NPR’s Scott Simon asks Aaron Bobrow-Strain about his new book The Death and Life of Aida Hernandez, which documents the life of a young Mexican woman journeying through the U.S. immigration system.
By NPR’s Weekend Edition Saturday
SCOTT SIMON, HOST:
“The Death And Life Of Aida Hernandez” puts a compelling human face and story on that phrase border crisis. Aida Hernandez, which is not her real name, was born in Agua Prieta on the Mexican side of the border in 1987. But her mother was beaten by her husband, and she escaped with her family to Douglas, Ariz.
Aida became a mother at 16. She worked late at night in clubs to help support her son, but that made her vulnerable to violence from brutal men. Her struggles, triumphs, steadiness and character steer her story as it winds through immigration courts and detention centers.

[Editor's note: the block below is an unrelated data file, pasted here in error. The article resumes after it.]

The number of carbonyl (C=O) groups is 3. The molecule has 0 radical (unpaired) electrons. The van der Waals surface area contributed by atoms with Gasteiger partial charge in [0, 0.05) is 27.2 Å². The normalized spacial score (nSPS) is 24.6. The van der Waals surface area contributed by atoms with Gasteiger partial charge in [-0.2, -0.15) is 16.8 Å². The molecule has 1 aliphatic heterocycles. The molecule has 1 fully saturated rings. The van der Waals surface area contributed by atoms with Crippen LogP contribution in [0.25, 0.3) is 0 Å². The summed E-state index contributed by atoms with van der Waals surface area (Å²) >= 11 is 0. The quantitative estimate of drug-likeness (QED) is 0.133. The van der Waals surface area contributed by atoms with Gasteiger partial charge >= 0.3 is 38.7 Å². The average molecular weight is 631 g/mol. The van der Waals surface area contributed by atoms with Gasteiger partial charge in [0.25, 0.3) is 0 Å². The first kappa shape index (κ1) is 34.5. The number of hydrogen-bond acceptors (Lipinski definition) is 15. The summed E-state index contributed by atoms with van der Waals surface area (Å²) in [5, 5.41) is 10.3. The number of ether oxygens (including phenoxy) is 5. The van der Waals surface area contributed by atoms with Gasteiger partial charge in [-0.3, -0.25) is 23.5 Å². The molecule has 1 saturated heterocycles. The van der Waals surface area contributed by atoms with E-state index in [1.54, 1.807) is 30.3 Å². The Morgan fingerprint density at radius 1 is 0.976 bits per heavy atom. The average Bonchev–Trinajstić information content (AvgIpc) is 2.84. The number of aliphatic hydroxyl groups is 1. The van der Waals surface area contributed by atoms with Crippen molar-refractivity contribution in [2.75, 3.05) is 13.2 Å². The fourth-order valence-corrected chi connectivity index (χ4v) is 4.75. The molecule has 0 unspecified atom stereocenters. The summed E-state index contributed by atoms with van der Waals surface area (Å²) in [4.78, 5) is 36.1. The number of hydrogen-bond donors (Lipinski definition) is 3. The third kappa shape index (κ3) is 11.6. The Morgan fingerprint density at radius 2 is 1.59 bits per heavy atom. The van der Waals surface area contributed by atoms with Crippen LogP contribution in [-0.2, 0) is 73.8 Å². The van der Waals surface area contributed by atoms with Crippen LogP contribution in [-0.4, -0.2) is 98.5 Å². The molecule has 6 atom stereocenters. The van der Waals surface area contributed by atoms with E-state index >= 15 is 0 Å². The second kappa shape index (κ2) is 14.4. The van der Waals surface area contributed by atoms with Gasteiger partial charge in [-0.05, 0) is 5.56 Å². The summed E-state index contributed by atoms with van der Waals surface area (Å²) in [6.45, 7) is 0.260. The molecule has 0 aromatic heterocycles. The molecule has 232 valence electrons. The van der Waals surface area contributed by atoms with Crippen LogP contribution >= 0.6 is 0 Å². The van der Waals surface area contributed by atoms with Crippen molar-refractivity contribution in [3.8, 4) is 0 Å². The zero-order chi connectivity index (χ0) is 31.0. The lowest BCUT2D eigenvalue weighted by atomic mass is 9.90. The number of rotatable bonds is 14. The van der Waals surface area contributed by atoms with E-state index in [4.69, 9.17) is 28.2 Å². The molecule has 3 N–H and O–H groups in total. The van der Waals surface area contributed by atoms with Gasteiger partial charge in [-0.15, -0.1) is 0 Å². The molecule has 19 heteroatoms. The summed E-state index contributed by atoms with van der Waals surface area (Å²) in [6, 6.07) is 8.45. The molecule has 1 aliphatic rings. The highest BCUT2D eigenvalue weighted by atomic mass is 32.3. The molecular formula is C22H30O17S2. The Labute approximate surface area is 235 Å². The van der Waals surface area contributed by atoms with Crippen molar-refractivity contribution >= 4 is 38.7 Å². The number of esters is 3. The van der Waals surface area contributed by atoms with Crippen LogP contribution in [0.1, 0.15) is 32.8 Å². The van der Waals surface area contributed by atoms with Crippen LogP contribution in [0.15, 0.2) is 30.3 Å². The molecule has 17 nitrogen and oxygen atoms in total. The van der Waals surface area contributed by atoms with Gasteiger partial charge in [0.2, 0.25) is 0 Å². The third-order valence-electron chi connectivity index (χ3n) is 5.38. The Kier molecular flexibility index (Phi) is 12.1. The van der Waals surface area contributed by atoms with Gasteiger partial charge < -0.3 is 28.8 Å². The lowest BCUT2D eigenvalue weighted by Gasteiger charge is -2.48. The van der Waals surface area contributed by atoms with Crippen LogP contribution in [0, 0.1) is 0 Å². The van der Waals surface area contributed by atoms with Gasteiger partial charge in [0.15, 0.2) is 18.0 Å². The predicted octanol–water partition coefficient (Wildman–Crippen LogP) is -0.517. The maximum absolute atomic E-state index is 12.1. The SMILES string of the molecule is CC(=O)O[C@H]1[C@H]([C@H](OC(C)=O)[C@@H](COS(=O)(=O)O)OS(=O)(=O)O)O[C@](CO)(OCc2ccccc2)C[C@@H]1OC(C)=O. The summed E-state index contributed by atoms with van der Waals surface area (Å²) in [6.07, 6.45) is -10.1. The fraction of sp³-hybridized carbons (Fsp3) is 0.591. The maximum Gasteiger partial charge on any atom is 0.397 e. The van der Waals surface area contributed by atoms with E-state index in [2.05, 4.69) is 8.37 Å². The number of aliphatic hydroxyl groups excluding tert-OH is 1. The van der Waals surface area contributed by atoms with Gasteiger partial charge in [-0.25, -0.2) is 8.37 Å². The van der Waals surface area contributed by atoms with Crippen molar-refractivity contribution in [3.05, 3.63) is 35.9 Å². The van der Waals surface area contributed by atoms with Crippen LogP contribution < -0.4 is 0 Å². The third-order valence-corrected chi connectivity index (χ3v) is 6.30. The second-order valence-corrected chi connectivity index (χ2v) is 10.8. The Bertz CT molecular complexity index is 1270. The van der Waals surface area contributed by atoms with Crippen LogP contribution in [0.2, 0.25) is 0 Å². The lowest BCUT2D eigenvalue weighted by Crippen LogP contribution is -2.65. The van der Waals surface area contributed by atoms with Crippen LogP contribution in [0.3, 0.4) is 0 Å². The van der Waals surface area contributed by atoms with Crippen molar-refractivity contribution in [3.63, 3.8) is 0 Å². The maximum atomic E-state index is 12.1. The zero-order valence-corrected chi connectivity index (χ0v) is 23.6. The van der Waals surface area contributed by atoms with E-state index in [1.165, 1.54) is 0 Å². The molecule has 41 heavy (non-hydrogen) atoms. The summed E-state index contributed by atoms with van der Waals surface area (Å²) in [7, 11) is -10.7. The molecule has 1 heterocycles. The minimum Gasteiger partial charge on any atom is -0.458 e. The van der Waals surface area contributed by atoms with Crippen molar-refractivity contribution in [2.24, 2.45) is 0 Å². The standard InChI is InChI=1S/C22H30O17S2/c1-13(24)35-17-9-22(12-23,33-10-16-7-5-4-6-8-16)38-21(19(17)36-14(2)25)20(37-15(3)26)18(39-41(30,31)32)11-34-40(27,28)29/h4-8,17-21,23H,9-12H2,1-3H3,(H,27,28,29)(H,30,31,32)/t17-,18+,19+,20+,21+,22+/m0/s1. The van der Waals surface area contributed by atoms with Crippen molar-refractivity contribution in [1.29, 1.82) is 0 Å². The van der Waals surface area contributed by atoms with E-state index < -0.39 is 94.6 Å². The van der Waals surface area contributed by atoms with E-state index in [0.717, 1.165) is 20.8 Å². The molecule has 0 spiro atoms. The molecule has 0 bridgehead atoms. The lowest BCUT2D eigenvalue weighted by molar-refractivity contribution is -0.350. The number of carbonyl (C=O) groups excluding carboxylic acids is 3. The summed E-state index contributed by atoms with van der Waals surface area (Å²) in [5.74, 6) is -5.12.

Aaron Bobrow-Strain is the author of “The Life and Death of Aida Hernandez.” He’s a professor of politics at Whitman College in Walla Walla, Wash., and joins us from there. Thanks so much for being with us.
AARON BOBROW-STRAIN: Thank you. It’s wonderful to be here.
SIMON: The first look we get at Aida Hernandez, whom I will call a heroine – she’s in an ambulance. How did that happen and why begin the book there?
BOBROW-STRAIN: So the book follows Aida’s life. She’s growing up undocumented in Douglas, Ariz. And there’s a lot of twists and turns along the way as she comes of age amidst this evermore punitive and violent approach to border security that we’ve adopted. And so I think the best way to explain how she got into the ambulance without giving too much of the story away is simply to say that in this context, living undocumented in one of the most heavily policed small towns in America, even the smallest kinds of mistakes have extremely high costs.